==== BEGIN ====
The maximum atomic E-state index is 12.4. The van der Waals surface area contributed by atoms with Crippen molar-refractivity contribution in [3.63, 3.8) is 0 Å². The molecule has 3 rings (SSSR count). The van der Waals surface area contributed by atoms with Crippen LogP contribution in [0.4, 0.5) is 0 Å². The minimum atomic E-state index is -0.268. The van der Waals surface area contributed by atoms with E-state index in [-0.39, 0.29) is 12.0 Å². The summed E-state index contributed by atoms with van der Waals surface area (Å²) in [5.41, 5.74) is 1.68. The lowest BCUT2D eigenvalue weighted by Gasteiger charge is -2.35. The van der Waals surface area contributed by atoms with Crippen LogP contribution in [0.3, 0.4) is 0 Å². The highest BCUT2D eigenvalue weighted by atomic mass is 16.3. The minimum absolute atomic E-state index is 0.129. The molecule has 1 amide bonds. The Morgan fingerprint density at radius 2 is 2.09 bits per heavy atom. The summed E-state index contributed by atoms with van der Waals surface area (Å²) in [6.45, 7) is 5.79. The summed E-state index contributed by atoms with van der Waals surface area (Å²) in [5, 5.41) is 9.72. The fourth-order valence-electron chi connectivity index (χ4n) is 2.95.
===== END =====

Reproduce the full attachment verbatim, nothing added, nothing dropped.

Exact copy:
The maximum atomic E-state index is 12.4. The van der Waals surface area contributed by atoms with Crippen molar-refractivity contribution in [3.63, 3.8) is 0 Å². The molecule has 3 rings (SSSR count). The van der Waals surface area contributed by atoms with Crippen LogP contribution in [0.4, 0.5) is 0 Å². The minimum atomic E-state index is -0.268. The van der Waals surface area contributed by atoms with E-state index in [-0.39, 0.29) is 12.0 Å². The summed E-state index contributed by atoms with van der Waals surface area (Å²) in [5.41, 5.74) is 1.68. The lowest BCUT2D eigenvalue weighted by Gasteiger charge is -2.35. The van der Waals surface area contributed by atoms with Crippen LogP contribution in [0.3, 0.4) is 0 Å². The highest BCUT2D eigenvalue weighted by atomic mass is 16.3. The minimum absolute atomic E-state index is 0.129. The molecule has 1 amide bonds. The Morgan fingerprint density at radius 2 is 2.09 bits per heavy atom. The summed E-state index contributed by atoms with van der Waals surface area (Å²) in [6.45, 7) is 5.79. The summed E-state index contributed by atoms with van der Waals surface area (Å²) in [5, 5.41) is 9.72. The fourth-order valence-electron chi connectivity index (χ4n) is 2.95.